Despite a much reduced rate of new coronavirus infections in Israel, the elderly and others with specific health issues remain vulnerable to serious infection and death. This is decidedly the case because much more crowding is being permitted as efforts to promote economic recovery proceed apace. Some special steps, particularly in the realm of public transportation, with social distancing maintained and masks mandatory, are greatly needed; otherwise, many of those who are highly vulnerable may be forced to remain largely isolated for what could be a long period of time until either the virus disappears or an effective vaccine becomes widely available.
Israel has had a much reduced daily rate of measured new infections during May and has been steadily relaxing lockdown regulations during the last few weeks, with more to come in the weeks ahead. This policy is being driven by urgent pressures to promote economic recovery, given the large number of Israelis who have lost their jobs in prior months and the many businesses whose revenues have collapsed.
Though much lower than in March and April, the number of new infections remains positive, which means that the virus is still active in the population. The numbers are widely expected to rise as a result of reopening. Not only is it likely that the actual number of new infections per day is above the measured number, given the low incidence of testing being undertaken, but some patients may be both asymptomatic and infectious.
The data for the last few months have unambiguously shown that the risk of a severe cononavirus infection or death is much higher for those over age 70 than for those under age 70. Therefore, the elderly should continue to be particularly mindful of these risks as the steps to promote reopening are multiplying the instances of crowding.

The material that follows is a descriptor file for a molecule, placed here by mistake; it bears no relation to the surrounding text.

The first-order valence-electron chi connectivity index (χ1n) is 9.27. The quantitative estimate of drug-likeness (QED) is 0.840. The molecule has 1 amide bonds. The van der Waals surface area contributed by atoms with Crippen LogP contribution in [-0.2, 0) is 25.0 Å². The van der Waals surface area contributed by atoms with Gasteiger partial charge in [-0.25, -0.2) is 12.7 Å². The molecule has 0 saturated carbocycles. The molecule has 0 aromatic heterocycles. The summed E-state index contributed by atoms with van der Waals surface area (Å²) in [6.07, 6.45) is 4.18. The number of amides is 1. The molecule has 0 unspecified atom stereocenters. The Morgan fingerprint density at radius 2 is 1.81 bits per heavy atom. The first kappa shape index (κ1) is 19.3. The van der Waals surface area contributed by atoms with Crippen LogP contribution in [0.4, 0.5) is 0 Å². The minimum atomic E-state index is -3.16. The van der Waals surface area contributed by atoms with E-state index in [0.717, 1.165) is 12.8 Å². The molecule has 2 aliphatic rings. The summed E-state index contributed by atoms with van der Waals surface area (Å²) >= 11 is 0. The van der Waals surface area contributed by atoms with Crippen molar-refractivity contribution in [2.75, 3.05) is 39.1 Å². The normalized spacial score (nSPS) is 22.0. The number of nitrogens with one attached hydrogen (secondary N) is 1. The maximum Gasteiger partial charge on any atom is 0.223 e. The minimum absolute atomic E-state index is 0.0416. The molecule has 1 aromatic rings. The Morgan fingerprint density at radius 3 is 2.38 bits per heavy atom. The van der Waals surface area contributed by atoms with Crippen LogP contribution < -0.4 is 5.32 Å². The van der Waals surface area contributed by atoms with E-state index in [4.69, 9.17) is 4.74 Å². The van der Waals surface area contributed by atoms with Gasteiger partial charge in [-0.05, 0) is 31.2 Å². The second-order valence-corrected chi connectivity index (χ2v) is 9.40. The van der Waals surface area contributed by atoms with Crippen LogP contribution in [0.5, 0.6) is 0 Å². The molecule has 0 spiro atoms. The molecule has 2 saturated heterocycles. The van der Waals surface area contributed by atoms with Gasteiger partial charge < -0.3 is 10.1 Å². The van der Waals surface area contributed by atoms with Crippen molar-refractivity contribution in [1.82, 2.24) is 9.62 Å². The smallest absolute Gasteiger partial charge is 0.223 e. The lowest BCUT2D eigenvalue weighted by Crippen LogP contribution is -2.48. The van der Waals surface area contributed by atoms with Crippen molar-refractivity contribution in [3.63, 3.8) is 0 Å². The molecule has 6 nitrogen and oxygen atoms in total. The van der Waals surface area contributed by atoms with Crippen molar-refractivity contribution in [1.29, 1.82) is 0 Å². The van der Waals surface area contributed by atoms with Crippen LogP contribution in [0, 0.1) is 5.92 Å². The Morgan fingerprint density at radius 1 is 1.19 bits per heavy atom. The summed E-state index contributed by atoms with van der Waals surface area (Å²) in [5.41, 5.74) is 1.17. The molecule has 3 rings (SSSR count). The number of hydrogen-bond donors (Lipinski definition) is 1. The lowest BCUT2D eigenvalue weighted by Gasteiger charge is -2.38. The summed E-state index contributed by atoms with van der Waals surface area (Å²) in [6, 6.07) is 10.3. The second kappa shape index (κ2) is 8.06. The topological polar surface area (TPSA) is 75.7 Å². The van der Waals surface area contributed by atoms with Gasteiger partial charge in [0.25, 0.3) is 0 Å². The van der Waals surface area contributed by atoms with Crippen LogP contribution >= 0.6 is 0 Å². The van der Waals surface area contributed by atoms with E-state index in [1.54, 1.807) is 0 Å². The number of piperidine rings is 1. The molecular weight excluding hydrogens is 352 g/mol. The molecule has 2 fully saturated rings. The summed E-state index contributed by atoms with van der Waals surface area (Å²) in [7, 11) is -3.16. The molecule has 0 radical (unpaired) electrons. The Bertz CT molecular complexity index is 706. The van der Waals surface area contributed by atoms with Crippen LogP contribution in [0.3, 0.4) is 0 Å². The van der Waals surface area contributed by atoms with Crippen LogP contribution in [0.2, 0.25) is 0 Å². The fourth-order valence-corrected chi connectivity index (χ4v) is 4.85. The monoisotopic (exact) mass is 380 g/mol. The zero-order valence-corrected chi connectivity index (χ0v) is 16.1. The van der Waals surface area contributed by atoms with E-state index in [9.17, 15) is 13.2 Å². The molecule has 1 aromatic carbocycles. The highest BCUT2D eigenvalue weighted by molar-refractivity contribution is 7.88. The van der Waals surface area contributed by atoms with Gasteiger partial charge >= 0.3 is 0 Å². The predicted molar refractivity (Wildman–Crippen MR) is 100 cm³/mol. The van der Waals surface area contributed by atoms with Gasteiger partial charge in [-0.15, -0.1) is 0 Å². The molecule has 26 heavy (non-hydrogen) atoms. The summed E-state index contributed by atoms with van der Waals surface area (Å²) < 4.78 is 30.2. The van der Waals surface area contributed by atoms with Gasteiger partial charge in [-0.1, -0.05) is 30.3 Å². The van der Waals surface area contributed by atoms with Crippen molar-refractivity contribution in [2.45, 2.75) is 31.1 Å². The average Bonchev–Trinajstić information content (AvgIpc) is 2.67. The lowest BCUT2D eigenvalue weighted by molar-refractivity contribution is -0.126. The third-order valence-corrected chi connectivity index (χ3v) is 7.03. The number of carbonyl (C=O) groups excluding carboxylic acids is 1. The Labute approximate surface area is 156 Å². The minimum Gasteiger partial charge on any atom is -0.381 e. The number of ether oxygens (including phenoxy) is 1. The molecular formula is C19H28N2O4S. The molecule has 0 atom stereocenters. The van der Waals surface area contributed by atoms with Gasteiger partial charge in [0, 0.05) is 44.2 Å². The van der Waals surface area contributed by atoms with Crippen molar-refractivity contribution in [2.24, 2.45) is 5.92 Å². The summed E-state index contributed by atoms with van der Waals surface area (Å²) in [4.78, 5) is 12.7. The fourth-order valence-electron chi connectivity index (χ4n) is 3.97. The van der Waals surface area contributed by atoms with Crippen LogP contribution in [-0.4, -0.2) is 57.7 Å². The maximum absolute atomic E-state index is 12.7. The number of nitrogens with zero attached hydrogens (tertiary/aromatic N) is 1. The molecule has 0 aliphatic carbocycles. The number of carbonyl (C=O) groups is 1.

Revised public transportation rules and their risks
While many of the relaxed regulations concerning masks, social distancing, cleaning, etc, still explicitly aspire to protect both workers, shoppers, and others, this is not the case with the new rules regarding buses, taxis and minibuses. As of May 28 the following rules apply, according to the Ministry of Health website:
Increasing Bus and Taxi Capacity
- Intercity buses: 46 passengers max. (except the first row behind the driver, all seats can be used).
- City buses: 49 passengers max.
- Minibuses and shared taxis: 75 percent of the max. capacity permitted in the vehicle license.
- No passengers allowed to remain standing.
- Taxis: Up to 2 passengers in the back.
It is understandable that facilitating workers and shoppers to reach reopened stores, restaurants, markets, offices and other places of work requires parallel steps to increase public transit. Unfortunately, in this case necessity and much heightened risk of infection go together.